Fear Of Flying Solo
Just this week we have had four people confront us with the same problem…a fear of flying solo. They worked so hard, they complete their written test, and then it comes time to fly on a solo cross-country and they are apprehensive about leaving the traffic pattern. Some people have even stopped flying and are of the mindset, “if I want to fly, I’m just going to fly with my flight instructor”. I guarantee it’s not just those four individuals and there are plenty of others who probably haven’t said so.
Why do we have a fear of flying solo and what can we do about it? I’ve dealt with this before personally. I’ve dealt with my confidence being on the lower scale coming up to my cross-country flight and I’ve certainly dealt with a lot of students who have this fear of solo cross-countries. Here’s how I work it with my students:
I recreate the solo flight. We take the flight dual and that’s our dual cross country. Then if they’re still not confident about it, we can do it again and I’m still there but I’m totally quiet. I sit in the right seat passively and let the student fly the airplane down and back to help build confidence. We recreate it and make it as realistic as possible.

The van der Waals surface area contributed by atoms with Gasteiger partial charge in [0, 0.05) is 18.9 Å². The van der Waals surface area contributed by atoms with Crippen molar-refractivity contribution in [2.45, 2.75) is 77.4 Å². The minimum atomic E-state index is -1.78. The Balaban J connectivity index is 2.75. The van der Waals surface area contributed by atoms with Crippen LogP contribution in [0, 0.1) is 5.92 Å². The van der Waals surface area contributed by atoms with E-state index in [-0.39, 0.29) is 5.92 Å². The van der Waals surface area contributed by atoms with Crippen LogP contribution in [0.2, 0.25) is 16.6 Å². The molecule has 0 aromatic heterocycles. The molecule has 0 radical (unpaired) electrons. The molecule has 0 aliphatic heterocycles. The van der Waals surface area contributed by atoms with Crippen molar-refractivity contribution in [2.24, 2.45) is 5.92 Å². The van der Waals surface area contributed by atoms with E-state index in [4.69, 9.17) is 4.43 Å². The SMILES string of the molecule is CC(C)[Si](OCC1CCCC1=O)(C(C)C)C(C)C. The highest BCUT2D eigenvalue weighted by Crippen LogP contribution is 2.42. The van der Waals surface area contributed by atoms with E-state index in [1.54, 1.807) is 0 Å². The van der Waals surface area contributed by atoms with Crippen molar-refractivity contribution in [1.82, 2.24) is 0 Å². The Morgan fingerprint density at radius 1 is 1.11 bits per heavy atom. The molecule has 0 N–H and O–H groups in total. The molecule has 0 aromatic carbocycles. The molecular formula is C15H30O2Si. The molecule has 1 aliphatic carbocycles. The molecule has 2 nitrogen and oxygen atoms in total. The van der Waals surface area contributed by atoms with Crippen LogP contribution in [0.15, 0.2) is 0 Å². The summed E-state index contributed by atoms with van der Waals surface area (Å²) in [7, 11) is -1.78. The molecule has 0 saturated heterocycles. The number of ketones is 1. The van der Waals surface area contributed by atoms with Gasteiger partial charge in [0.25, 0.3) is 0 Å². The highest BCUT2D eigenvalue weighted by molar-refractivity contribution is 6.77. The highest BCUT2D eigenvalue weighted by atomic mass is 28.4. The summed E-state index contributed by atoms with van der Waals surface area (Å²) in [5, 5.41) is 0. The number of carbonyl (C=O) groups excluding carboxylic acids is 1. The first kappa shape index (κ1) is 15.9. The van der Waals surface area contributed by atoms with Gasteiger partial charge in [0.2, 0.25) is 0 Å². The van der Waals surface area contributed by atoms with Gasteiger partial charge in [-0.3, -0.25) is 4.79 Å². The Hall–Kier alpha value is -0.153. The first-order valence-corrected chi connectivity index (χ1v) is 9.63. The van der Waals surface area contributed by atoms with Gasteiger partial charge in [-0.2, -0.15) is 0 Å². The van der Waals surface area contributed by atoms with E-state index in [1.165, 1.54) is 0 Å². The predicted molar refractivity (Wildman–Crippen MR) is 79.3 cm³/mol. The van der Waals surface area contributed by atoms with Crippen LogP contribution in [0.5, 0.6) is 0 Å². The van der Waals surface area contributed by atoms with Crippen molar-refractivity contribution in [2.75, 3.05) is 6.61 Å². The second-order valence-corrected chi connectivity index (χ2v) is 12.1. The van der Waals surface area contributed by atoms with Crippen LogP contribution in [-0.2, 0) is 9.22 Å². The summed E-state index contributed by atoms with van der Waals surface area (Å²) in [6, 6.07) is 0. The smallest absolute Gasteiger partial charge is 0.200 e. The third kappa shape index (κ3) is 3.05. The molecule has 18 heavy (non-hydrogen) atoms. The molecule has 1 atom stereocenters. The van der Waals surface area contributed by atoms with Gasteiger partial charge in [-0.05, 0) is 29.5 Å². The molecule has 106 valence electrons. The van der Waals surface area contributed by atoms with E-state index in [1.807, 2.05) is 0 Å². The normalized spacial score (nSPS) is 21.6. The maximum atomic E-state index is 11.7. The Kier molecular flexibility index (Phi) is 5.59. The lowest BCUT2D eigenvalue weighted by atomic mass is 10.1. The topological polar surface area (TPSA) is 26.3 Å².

If that doesn’t work, we start smaller. I will take the student to an airport just 10 nautical miles away or 20 nautical miles away. We’ll do it together and then they fly it solo. I’ve even heard of a CFI (World Famous Dr. Larry) who will follow students up in another aircraft. The student does their solo cross-country and Dr. Larry takes off behind them, but they are on the same frequency just to make the student feels better. That’s shows a CFI going above and beyond for his or her students.
It’s normal to have a fear of those solo cross-countries and it’s actually great that you have that fear, because aviation is humbling to you if you have that fear, but at the same time, we need to have confidence in our skills and our abilities. Confidence in the foundation of knowledge that you’ve built as you pursue those further ratings. Start with simple cross-countries, start small and make sure your CFI is, not only aware, but totally on board with starting small and helping you work up to your solo cross-country.
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